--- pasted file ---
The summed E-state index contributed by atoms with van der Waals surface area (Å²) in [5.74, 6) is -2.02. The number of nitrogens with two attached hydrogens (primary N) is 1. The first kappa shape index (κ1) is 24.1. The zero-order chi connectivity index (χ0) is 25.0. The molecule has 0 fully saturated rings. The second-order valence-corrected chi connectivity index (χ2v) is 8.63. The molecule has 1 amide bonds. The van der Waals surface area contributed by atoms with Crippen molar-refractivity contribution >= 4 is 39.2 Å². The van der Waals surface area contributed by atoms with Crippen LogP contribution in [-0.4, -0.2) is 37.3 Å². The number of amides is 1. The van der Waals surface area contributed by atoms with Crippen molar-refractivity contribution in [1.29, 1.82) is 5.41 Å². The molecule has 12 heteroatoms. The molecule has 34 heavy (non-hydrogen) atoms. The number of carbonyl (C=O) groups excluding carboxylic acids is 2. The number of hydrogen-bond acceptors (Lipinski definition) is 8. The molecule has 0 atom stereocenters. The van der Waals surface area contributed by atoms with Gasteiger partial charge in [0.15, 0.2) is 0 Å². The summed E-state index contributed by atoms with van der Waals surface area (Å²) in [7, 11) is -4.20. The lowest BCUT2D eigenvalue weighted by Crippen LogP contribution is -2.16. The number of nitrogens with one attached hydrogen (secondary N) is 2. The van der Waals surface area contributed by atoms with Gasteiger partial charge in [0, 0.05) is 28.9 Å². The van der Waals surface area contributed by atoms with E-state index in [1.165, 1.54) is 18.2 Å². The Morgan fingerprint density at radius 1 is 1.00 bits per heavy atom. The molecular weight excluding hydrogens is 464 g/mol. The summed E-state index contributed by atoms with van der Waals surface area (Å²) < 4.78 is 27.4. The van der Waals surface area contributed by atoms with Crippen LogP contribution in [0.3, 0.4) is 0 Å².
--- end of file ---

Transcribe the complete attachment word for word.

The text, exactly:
The summed E-state index contributed by atoms with van der Waals surface area (Å²) in [5.74, 6) is -2.02. The number of nitrogens with two attached hydrogens (primary N) is 1. The first kappa shape index (κ1) is 24.1. The zero-order chi connectivity index (χ0) is 25.0. The molecule has 0 fully saturated rings. The second-order valence-corrected chi connectivity index (χ2v) is 8.63. The molecule has 1 amide bonds. The van der Waals surface area contributed by atoms with Crippen molar-refractivity contribution >= 4 is 39.2 Å². The van der Waals surface area contributed by atoms with Crippen LogP contribution in [-0.4, -0.2) is 37.3 Å². The number of amides is 1. The van der Waals surface area contributed by atoms with Crippen molar-refractivity contribution in [1.29, 1.82) is 5.41 Å². The molecule has 12 heteroatoms. The molecule has 34 heavy (non-hydrogen) atoms. The number of carbonyl (C=O) groups excluding carboxylic acids is 2. The number of hydrogen-bond acceptors (Lipinski definition) is 8. The molecule has 0 atom stereocenters. The van der Waals surface area contributed by atoms with Gasteiger partial charge in [0.15, 0.2) is 0 Å². The summed E-state index contributed by atoms with van der Waals surface area (Å²) in [7, 11) is -4.20. The lowest BCUT2D eigenvalue weighted by Crippen LogP contribution is -2.16. The number of nitrogens with one attached hydrogen (secondary N) is 2. The van der Waals surface area contributed by atoms with Gasteiger partial charge in [0, 0.05) is 28.9 Å². The van der Waals surface area contributed by atoms with E-state index in [1.165, 1.54) is 18.2 Å². The Morgan fingerprint density at radius 1 is 1.00 bits per heavy atom. The molecular weight excluding hydrogens is 464 g/mol. The summed E-state index contributed by atoms with van der Waals surface area (Å²) < 4.78 is 27.4. The van der Waals surface area contributed by atoms with Crippen LogP contribution in [0.3, 0.4) is 0 Å².